== Conferences ==
+
=== File format ===
{| border="0" cellpadding="2" cellspacing="2" align="top"
+
Each Prefetch file has a 4-byte signature (at offset 4) "SCCA" (or in hexadecimal notation 0x53 0x43 0x43 0x41). The signature is assumed to be preceded by a 4-byte format version indicator:
|- style="background:#bfbfbf; font-weight: bold"
+
* 17 (0x00000011) for [[Windows XP]] and [[Windows 2003]]
! width="40%"|Title
+
* 23 (0x00000017) for [[Windows Vista]], [[Windows 2008]], [[Windows 7]] and [[Windows 2012]] (note Windows 2012 has not been confirmed)
! width="20%"|Date/Location
+
* 26 (0x0000001a) for [[Windows 8|Windows 8.1]] (note this could be Windows 8 as well but has not been confirmed)
! width="40%"|Website
+
|-
+
|6th International Workshop on Digital Forensics (WSDF 2013)
+
|Sep 02-06<br>Regensburg, Germany
+
|http://www.ares-conference.eu/conf/index.php?option=com_content&view=article&id=49&Itemid=95
+
|-
+
|2013 HTCIA International Conference & Training Expo
+
|Sep 08-11<br>Summerlin, NV
+
|http://www.htciaconference.org/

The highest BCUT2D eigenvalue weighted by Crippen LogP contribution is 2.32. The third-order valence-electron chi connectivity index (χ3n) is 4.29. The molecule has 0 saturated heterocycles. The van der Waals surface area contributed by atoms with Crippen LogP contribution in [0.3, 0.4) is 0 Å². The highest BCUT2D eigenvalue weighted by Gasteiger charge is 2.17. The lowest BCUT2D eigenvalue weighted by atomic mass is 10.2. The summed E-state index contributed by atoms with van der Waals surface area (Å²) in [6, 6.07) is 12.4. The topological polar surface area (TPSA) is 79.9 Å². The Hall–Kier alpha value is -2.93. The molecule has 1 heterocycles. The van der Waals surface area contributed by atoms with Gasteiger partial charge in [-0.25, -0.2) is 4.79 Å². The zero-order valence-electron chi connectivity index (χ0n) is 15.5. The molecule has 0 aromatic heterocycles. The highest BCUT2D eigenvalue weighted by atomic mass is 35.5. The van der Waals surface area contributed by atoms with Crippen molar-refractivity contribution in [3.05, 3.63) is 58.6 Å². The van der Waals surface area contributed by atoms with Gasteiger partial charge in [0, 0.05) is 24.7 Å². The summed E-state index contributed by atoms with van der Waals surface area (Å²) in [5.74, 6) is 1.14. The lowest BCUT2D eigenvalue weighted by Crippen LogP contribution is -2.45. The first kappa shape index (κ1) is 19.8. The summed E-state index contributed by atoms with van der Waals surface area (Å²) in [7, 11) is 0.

+
|-
+
|New Security Paradigms Workshop (NSPW)
+
|Sep 09-12<br>The Banff Center, Canada
+
|http://www.nspw.org/current/
+
|-
+
|Black Hat-Regional Summit
+
|Sep 10-12<br>Istanbul, Turkey
+
|https://www.blackhat.com/is-13/
+
|-
+
|French-Speaking Days on Digital Investigations-Journées Francophones de l'Investigation Numérique (AFSIN)
+
|Sep 10-12<br>Neuchâtel, Switzerland
+
|https://www.afsin.org/
+
|-
+
|5th International Conference on Digital Forensics & Cyber Crime
+
|Sep 25-27<br>Moscow, Russia
+
|http://d-forensics.org/2013/show/home
+
|-
+
|VB2013 - the 23rd Virus Bulletin International Conference
+
|Oct 02-04<br>Berlin, Germany
+
|http://www.virusbtn.com/conference/vb2013/index
+
|-
+
|8th International Conference on Malicious and Unwanted Software
+
|Oct 22-24<br>Fajardo, Puerto Rico, USA
+
|http://www.malwareconference.org/index.php?option=com_frontpage&Itemid=1
+
|-
+
|16th International Symposium on Research in Attacks, Intrusions and Defenses (RAID)
+
|Oct 23-25<br>St. Lucia
+
|http://www.raid2013.org/
+
|-
+
|5th International Workshop on Managing Insider Security Threats
+
|Oct 24-25<br>Busan, South Korea
+
|http://isyou.info/conf/mist13/index.htm
+
|-
+
|4th Annual Open Source Digital Forensics Conference (OSDF)
+
|Nov 04-05<br>Chantilly, VA
+
|http://www.basistech.com/about-us/events/open-source-forensics-conference/
+
|-
+
|Paraben Forensic Innovations Conference
+